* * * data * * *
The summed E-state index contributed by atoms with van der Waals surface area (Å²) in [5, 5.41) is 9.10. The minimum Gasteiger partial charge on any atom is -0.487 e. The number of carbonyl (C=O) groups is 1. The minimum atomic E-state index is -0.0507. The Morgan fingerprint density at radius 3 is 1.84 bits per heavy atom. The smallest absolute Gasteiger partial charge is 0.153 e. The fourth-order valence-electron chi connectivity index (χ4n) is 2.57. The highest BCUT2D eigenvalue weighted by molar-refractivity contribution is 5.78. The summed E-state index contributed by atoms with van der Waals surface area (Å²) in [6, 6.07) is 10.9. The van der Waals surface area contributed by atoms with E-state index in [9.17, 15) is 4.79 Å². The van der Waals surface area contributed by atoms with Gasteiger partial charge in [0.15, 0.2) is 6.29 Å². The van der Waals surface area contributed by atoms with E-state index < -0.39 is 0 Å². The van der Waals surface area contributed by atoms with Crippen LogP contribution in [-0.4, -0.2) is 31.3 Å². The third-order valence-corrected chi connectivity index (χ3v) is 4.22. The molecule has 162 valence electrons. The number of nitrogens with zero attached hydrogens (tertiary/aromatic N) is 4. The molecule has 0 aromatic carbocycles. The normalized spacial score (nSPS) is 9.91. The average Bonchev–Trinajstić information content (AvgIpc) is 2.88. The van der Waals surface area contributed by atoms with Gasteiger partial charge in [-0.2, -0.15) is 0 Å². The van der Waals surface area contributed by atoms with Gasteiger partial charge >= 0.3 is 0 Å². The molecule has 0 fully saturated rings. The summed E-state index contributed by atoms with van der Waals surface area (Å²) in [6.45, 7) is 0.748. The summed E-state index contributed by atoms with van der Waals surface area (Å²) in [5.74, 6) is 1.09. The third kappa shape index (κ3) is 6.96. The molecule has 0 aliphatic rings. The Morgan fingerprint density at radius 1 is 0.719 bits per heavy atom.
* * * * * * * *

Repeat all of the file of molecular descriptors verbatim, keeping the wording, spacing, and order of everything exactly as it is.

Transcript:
The summed E-state index contributed by atoms with van der Waals surface area (Å²) in [5, 5.41) is 9.10. The minimum Gasteiger partial charge on any atom is -0.487 e. The number of carbonyl (C=O) groups is 1. The minimum atomic E-state index is -0.0507. The Morgan fingerprint density at radius 3 is 1.84 bits per heavy atom. The smallest absolute Gasteiger partial charge is 0.153 e. The fourth-order valence-electron chi connectivity index (χ4n) is 2.57. The highest BCUT2D eigenvalue weighted by molar-refractivity contribution is 5.78. The summed E-state index contributed by atoms with van der Waals surface area (Å²) in [6, 6.07) is 10.9. The van der Waals surface area contributed by atoms with E-state index in [9.17, 15) is 4.79 Å². The van der Waals surface area contributed by atoms with Gasteiger partial charge in [0.15, 0.2) is 6.29 Å². The van der Waals surface area contributed by atoms with E-state index < -0.39 is 0 Å². The van der Waals surface area contributed by atoms with Crippen LogP contribution in [-0.4, -0.2) is 31.3 Å². The third-order valence-corrected chi connectivity index (χ3v) is 4.22. The molecule has 162 valence electrons. The number of nitrogens with zero attached hydrogens (tertiary/aromatic N) is 4. The molecule has 0 aromatic carbocycles. The normalized spacial score (nSPS) is 9.91. The average Bonchev–Trinajstić information content (AvgIpc) is 2.88. The van der Waals surface area contributed by atoms with Gasteiger partial charge in [-0.2, -0.15) is 0 Å². The van der Waals surface area contributed by atoms with Gasteiger partial charge >= 0.3 is 0 Å². The molecule has 0 fully saturated rings. The summed E-state index contributed by atoms with van der Waals surface area (Å²) in [6.45, 7) is 0.748. The summed E-state index contributed by atoms with van der Waals surface area (Å²) in [5.74, 6) is 1.09. The third kappa shape index (κ3) is 6.96. The molecule has 0 aliphatic rings. The Morgan fingerprint density at radius 1 is 0.719 bits per heavy atom.